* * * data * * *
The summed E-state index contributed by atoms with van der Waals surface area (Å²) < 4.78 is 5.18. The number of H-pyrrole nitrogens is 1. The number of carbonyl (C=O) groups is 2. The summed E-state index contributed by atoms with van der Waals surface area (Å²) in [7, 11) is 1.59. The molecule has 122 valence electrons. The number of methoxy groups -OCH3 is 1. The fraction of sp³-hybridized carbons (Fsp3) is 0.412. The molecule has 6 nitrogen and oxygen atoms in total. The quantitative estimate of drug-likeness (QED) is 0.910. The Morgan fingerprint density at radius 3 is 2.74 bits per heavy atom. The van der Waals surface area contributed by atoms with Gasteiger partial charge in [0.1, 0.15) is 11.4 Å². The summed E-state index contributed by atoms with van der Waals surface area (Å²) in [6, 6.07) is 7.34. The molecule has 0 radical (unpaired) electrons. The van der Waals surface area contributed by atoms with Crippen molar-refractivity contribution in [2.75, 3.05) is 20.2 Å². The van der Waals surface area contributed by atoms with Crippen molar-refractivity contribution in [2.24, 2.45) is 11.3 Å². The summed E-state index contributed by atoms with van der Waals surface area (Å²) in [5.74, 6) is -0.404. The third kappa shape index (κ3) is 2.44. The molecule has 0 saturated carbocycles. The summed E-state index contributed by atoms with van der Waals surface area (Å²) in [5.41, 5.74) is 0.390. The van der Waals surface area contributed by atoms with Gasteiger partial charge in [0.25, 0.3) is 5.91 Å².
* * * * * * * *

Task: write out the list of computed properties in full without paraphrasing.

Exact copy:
The summed E-state index contributed by atoms with van der Waals surface area (Å²) < 4.78 is 5.18. The number of H-pyrrole nitrogens is 1. The number of carbonyl (C=O) groups is 2. The summed E-state index contributed by atoms with van der Waals surface area (Å²) in [7, 11) is 1.59. The molecule has 122 valence electrons. The number of methoxy groups -OCH3 is 1. The fraction of sp³-hybridized carbons (Fsp3) is 0.412. The molecule has 6 nitrogen and oxygen atoms in total. The quantitative estimate of drug-likeness (QED) is 0.910. The Morgan fingerprint density at radius 3 is 2.74 bits per heavy atom. The van der Waals surface area contributed by atoms with Gasteiger partial charge in [0.1, 0.15) is 11.4 Å². The summed E-state index contributed by atoms with van der Waals surface area (Å²) in [6, 6.07) is 7.34. The molecule has 0 radical (unpaired) electrons. The van der Waals surface area contributed by atoms with Crippen molar-refractivity contribution in [2.75, 3.05) is 20.2 Å². The van der Waals surface area contributed by atoms with Crippen molar-refractivity contribution in [2.24, 2.45) is 11.3 Å². The summed E-state index contributed by atoms with van der Waals surface area (Å²) in [5.74, 6) is -0.404. The third kappa shape index (κ3) is 2.44. The molecule has 0 saturated carbocycles. The summed E-state index contributed by atoms with van der Waals surface area (Å²) in [5.41, 5.74) is 0.390. The van der Waals surface area contributed by atoms with Gasteiger partial charge in [0.25, 0.3) is 5.91 Å².